At first glance, it may appear the financial industry and agriculture do not have very much in common, but two 39 year olds and former finance professionals have found a profitable common denominator.
Daniel Little and Gabe Santos met at a mutual friend's birthday party while working in Hong Kong for JPMorgan and Goldman Sachs, respectively.
"We figured out we were both entrepreneurs trapped within these large institutions," Santos says, who grew up in Los Angeles. They also quickly realized they both had a deep-seated appreciation for agriculture.
After using vacation days to fly from Hong Kong to the U.S. to assess farmland and to put together a team, the duo co-founded Homestead Capital, a San Francisco-based private equity firm with $574.5 million assets under management raised through two separate funds.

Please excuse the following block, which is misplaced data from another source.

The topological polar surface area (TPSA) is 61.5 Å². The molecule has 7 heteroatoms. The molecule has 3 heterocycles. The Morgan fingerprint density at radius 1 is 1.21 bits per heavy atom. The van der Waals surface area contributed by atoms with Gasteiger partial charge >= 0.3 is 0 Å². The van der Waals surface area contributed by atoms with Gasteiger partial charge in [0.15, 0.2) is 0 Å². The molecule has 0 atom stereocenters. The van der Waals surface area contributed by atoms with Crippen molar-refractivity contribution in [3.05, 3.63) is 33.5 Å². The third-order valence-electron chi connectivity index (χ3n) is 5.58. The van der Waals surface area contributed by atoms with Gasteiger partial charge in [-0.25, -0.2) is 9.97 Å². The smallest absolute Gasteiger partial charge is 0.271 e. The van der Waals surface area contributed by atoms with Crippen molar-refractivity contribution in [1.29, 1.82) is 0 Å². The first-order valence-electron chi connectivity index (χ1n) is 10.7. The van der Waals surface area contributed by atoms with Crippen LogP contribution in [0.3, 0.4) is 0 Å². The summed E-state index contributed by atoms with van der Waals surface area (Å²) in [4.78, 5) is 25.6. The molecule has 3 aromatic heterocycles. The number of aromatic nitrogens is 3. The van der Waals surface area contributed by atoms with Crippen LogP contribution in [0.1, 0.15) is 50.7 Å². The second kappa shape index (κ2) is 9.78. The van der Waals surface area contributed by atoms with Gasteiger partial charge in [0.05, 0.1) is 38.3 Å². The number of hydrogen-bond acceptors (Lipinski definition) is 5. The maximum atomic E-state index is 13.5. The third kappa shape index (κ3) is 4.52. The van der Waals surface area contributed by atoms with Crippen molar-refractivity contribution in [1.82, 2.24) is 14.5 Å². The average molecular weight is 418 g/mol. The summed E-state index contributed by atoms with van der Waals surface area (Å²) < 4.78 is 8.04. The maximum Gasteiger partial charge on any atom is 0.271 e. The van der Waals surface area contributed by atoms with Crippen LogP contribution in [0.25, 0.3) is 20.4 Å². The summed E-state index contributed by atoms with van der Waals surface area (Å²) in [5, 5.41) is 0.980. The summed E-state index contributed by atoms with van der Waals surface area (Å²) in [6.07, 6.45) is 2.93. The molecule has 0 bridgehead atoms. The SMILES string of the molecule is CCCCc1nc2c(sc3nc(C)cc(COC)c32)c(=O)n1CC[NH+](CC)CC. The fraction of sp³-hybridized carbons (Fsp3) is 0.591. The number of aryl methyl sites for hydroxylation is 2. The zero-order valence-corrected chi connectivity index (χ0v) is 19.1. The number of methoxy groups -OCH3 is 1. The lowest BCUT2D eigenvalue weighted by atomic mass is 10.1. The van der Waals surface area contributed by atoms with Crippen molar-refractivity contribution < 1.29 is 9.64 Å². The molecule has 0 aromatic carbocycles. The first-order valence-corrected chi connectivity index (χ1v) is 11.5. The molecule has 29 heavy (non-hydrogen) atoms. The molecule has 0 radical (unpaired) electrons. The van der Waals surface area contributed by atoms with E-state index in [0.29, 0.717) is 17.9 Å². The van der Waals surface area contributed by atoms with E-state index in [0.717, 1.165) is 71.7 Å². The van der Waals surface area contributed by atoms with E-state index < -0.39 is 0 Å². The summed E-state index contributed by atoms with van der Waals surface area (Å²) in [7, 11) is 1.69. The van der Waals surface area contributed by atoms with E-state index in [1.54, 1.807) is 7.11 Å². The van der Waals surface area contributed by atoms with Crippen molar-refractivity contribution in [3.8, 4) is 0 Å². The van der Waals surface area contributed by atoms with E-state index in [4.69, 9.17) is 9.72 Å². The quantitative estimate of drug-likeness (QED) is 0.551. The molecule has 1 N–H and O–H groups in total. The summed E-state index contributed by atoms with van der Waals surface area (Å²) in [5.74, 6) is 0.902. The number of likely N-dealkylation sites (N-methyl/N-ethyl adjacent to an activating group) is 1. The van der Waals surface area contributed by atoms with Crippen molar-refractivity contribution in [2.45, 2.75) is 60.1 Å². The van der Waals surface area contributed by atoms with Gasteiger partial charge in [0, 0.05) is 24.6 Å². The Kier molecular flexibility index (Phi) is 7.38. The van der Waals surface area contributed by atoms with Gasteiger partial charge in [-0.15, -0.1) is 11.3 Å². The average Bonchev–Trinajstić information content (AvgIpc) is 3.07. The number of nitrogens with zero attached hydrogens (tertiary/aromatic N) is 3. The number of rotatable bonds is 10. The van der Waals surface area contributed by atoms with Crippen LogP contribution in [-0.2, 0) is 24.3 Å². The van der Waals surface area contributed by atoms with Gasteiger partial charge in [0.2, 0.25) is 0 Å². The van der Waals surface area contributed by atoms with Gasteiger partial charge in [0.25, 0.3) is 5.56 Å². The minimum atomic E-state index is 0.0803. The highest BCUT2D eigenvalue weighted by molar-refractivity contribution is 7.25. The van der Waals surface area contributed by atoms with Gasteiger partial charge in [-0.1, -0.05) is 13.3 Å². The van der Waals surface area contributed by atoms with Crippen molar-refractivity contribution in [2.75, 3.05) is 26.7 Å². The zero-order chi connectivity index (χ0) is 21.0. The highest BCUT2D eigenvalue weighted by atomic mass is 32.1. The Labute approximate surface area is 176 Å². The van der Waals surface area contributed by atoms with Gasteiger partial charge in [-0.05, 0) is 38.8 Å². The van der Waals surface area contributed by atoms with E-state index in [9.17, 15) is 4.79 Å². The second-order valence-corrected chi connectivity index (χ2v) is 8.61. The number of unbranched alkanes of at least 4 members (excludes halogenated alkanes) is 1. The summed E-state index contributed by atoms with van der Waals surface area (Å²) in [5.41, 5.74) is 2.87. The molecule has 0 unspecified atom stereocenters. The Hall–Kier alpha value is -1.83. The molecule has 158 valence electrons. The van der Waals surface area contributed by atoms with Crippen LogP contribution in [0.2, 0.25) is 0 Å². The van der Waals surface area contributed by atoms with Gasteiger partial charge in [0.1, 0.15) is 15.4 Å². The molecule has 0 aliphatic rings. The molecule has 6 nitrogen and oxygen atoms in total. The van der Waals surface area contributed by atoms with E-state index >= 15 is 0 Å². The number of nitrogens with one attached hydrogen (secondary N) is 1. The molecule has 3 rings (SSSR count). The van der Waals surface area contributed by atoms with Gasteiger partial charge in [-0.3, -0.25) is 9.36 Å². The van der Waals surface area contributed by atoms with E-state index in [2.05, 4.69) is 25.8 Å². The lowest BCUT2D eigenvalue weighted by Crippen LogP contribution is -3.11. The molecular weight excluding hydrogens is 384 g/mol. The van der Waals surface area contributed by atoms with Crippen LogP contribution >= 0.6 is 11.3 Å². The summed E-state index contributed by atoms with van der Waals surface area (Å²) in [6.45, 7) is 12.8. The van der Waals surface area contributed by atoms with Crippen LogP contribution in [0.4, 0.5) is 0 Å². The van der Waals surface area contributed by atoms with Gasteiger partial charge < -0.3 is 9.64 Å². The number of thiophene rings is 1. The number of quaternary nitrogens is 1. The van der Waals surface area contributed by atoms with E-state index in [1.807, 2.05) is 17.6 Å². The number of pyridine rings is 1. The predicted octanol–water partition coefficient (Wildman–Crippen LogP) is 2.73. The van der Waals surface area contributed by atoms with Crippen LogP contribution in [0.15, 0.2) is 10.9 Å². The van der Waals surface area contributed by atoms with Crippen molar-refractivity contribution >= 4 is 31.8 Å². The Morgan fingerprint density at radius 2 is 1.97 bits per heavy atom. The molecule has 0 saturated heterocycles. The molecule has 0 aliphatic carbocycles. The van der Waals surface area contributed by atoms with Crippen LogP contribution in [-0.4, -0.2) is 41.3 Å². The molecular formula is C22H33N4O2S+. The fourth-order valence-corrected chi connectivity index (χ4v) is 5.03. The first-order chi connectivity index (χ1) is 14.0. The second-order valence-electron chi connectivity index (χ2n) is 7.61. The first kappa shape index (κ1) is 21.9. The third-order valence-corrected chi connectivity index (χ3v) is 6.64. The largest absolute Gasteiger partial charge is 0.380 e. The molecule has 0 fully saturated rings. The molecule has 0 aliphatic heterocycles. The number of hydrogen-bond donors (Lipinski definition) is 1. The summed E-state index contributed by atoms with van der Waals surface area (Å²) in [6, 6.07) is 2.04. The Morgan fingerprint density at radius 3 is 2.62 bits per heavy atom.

Among their largest investors are Oregon Treasury, Washington State Investment Board, and the Maine Public Employees Retirement System.
When it comes to farmland investment decisions, the key for Little and Santos is straying away from the one-size-fits-all approach: Sometimes they acquire unused farmland and bring in an individual to operate the farm, other times they take over the lease on a farm and work with the existing farmer.
Ray Brownfield, who is now a regional manager for Homestead Capital, has worked in the farmland acquisition business for 44 years and has overseen approximately 500,000 acres in acquisitions.
"I've worked for a lot of other people who haven't put money back into the land, and I can tell you that is not the case with Homestead," says Brownfield. "We had one farm that needed about $20,000 of new tile and Gabe and Dan said: 'OK, let's do it.' Gabe and Dan even came to see it once it was done."
Homestead Capital currently oversees 18 crop types on 27 investment projects in 13 states.